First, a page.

Misaligned incentives erode effectiveness 

The standard approach for early out service providers is to take over a pool of patient accounts that are early on in delinquency and attempt to collect balances. As more service providers have entered the market, it has become a commodity with few differentiating points except for price. That leaves a lot of leeway for how vendors operate to ensure profitability. Here are three common issues health systems experience: 

 

  1. More focus on the easiest accounts. Since they are paid a percentage of the payments collected, they have more incentive to skim for the easiest accounts. Plus, they often use unsophisticated tools, such as spreadsheets, to assess propensity to pay and manage accounts, putting even more focus on the easy-to-collect balances. Early out providers are typically regionally focused, so lack the ability to scale or to employ global delivery for client organizations with higher volume needs. When results are poor, health systems often bring in additional vendors, leading to ongoing haggling over pricing and services – time and money wasted with little return.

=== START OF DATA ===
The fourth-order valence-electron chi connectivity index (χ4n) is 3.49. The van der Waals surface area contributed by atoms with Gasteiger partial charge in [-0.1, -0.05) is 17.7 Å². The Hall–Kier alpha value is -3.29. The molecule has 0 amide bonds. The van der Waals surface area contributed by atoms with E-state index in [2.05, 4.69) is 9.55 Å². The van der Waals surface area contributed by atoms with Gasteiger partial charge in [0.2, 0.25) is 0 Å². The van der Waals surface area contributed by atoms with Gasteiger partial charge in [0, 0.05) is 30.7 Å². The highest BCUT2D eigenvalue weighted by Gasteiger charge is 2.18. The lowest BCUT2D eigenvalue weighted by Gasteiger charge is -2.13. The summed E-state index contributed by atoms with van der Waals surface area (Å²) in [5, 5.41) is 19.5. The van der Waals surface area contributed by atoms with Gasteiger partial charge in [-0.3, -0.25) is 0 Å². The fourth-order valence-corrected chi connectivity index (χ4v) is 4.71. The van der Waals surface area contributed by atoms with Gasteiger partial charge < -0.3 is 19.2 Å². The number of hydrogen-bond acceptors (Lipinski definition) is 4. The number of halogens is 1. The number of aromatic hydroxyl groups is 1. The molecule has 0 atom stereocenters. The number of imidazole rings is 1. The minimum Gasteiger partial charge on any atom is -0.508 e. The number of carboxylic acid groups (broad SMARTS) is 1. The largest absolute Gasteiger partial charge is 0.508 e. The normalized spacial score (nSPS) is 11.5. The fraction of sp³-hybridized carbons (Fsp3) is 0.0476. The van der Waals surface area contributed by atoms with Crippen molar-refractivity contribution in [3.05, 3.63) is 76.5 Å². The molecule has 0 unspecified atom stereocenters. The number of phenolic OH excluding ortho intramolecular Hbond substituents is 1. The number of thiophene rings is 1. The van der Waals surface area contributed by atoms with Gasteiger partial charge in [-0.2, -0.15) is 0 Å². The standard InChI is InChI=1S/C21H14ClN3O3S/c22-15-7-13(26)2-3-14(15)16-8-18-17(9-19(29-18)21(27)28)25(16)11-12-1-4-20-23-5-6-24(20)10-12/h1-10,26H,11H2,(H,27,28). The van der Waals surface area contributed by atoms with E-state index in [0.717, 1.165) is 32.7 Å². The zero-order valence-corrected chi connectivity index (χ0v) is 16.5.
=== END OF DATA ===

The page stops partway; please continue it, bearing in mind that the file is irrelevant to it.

2. Little incentive to facilitate digital engagement. Another consideration is that many health systems offer digital payment capabilities, either through a patient portal or using a patient financial engagement platform. Even though the digital approach is more efficient and saves on labor costs, early out vendors have no incentive to help patients adopt these tools. In addition, in some cases, providers may pay duplicate fees when a patient uses self-service, depending on how contingency fees are structured.